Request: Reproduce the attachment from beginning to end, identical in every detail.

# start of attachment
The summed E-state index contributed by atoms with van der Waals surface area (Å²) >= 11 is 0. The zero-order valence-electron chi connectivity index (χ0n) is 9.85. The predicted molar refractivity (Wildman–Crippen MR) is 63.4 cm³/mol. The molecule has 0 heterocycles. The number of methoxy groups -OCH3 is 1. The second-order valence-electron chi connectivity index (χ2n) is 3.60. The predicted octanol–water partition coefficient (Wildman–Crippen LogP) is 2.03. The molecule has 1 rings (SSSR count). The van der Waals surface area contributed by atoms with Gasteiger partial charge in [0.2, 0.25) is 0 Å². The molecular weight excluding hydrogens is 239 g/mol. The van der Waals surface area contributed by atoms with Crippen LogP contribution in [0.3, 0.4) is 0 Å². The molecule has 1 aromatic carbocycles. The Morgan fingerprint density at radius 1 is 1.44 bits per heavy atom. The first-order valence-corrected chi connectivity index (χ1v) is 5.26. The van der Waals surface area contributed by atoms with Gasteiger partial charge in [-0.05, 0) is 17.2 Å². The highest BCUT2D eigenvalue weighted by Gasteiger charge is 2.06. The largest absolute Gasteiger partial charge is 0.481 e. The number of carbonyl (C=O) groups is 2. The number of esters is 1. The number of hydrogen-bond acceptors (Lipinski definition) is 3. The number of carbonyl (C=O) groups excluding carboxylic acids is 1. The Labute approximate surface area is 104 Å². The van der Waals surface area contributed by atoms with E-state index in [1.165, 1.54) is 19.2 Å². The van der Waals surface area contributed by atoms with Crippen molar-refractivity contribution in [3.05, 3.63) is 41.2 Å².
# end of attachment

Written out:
The summed E-state index contributed by atoms with van der Waals surface area (Å²) >= 11 is 0. The zero-order valence-electron chi connectivity index (χ0n) is 9.85. The predicted molar refractivity (Wildman–Crippen MR) is 63.4 cm³/mol. The molecule has 0 heterocycles. The number of methoxy groups -OCH3 is 1. The second-order valence-electron chi connectivity index (χ2n) is 3.60. The predicted octanol–water partition coefficient (Wildman–Crippen LogP) is 2.03. The molecule has 1 rings (SSSR count). The van der Waals surface area contributed by atoms with Gasteiger partial charge in [0.2, 0.25) is 0 Å². The molecular weight excluding hydrogens is 239 g/mol. The van der Waals surface area contributed by atoms with Crippen LogP contribution in [0.3, 0.4) is 0 Å². The molecule has 1 aromatic carbocycles. The Morgan fingerprint density at radius 1 is 1.44 bits per heavy atom. The first-order valence-corrected chi connectivity index (χ1v) is 5.26. The van der Waals surface area contributed by atoms with Gasteiger partial charge in [-0.05, 0) is 17.2 Å². The highest BCUT2D eigenvalue weighted by Gasteiger charge is 2.06. The largest absolute Gasteiger partial charge is 0.481 e. The number of carbonyl (C=O) groups is 2. The number of esters is 1. The number of hydrogen-bond acceptors (Lipinski definition) is 3. The number of carbonyl (C=O) groups excluding carboxylic acids is 1. The Labute approximate surface area is 104 Å². The van der Waals surface area contributed by atoms with E-state index in [1.165, 1.54) is 19.2 Å². The van der Waals surface area contributed by atoms with Crippen molar-refractivity contribution in [3.05, 3.63) is 41.2 Å².